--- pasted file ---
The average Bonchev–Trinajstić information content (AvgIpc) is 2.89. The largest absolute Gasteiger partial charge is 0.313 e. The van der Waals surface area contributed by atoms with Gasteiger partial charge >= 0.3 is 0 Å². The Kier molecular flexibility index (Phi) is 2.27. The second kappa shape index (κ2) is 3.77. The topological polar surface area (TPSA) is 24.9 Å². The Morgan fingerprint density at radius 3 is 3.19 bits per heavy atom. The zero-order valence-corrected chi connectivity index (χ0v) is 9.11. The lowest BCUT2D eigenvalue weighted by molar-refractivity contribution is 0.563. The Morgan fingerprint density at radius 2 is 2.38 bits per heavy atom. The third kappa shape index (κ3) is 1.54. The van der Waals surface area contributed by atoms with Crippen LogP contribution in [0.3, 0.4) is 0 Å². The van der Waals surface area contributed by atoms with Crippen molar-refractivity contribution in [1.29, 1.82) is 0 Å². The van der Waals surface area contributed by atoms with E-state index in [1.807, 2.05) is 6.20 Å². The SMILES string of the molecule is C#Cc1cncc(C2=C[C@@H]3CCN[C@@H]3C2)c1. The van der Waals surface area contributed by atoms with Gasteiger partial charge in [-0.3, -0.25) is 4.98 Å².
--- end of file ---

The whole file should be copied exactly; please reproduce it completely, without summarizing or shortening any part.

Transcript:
The average Bonchev–Trinajstić information content (AvgIpc) is 2.89. The largest absolute Gasteiger partial charge is 0.313 e. The van der Waals surface area contributed by atoms with Gasteiger partial charge >= 0.3 is 0 Å². The Kier molecular flexibility index (Phi) is 2.27. The second kappa shape index (κ2) is 3.77. The topological polar surface area (TPSA) is 24.9 Å². The Morgan fingerprint density at radius 3 is 3.19 bits per heavy atom. The zero-order valence-corrected chi connectivity index (χ0v) is 9.11. The lowest BCUT2D eigenvalue weighted by molar-refractivity contribution is 0.563. The Morgan fingerprint density at radius 2 is 2.38 bits per heavy atom. The third kappa shape index (κ3) is 1.54. The van der Waals surface area contributed by atoms with Crippen LogP contribution in [0.3, 0.4) is 0 Å². The van der Waals surface area contributed by atoms with Crippen molar-refractivity contribution in [1.29, 1.82) is 0 Å². The van der Waals surface area contributed by atoms with E-state index in [1.807, 2.05) is 6.20 Å². The SMILES string of the molecule is C#Cc1cncc(C2=C[C@@H]3CCN[C@@H]3C2)c1. The van der Waals surface area contributed by atoms with Gasteiger partial charge in [-0.3, -0.25) is 4.98 Å².